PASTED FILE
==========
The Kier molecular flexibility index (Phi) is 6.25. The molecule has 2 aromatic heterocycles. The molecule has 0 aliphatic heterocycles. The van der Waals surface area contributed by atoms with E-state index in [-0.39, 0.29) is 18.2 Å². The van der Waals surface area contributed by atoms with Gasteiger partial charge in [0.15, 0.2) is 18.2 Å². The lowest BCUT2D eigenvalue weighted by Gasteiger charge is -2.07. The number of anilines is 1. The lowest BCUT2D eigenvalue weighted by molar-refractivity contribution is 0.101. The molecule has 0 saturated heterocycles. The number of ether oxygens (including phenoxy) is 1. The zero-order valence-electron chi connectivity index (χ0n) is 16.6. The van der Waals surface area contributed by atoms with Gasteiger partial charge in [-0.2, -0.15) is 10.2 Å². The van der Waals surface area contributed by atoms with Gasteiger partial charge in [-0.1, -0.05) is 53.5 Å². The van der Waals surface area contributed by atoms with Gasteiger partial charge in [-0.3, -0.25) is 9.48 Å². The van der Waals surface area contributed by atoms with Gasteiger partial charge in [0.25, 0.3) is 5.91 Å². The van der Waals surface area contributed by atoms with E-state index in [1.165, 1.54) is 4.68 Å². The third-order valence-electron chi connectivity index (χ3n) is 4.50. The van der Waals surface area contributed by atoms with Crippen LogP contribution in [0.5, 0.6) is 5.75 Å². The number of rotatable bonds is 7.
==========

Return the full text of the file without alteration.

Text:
The Kier molecular flexibility index (Phi) is 6.25. The molecule has 2 aromatic heterocycles. The molecule has 0 aliphatic heterocycles. The van der Waals surface area contributed by atoms with E-state index in [-0.39, 0.29) is 18.2 Å². The van der Waals surface area contributed by atoms with Gasteiger partial charge in [0.15, 0.2) is 18.2 Å². The lowest BCUT2D eigenvalue weighted by Gasteiger charge is -2.07. The number of anilines is 1. The lowest BCUT2D eigenvalue weighted by molar-refractivity contribution is 0.101. The molecule has 0 saturated heterocycles. The number of ether oxygens (including phenoxy) is 1. The zero-order valence-electron chi connectivity index (χ0n) is 16.6. The van der Waals surface area contributed by atoms with Gasteiger partial charge in [-0.2, -0.15) is 10.2 Å². The van der Waals surface area contributed by atoms with Gasteiger partial charge in [-0.1, -0.05) is 53.5 Å². The van der Waals surface area contributed by atoms with Gasteiger partial charge in [-0.3, -0.25) is 9.48 Å². The van der Waals surface area contributed by atoms with Gasteiger partial charge in [0.25, 0.3) is 5.91 Å². The van der Waals surface area contributed by atoms with E-state index in [1.165, 1.54) is 4.68 Å². The third-order valence-electron chi connectivity index (χ3n) is 4.50. The van der Waals surface area contributed by atoms with Crippen LogP contribution in [0.5, 0.6) is 5.75 Å². The number of rotatable bonds is 7.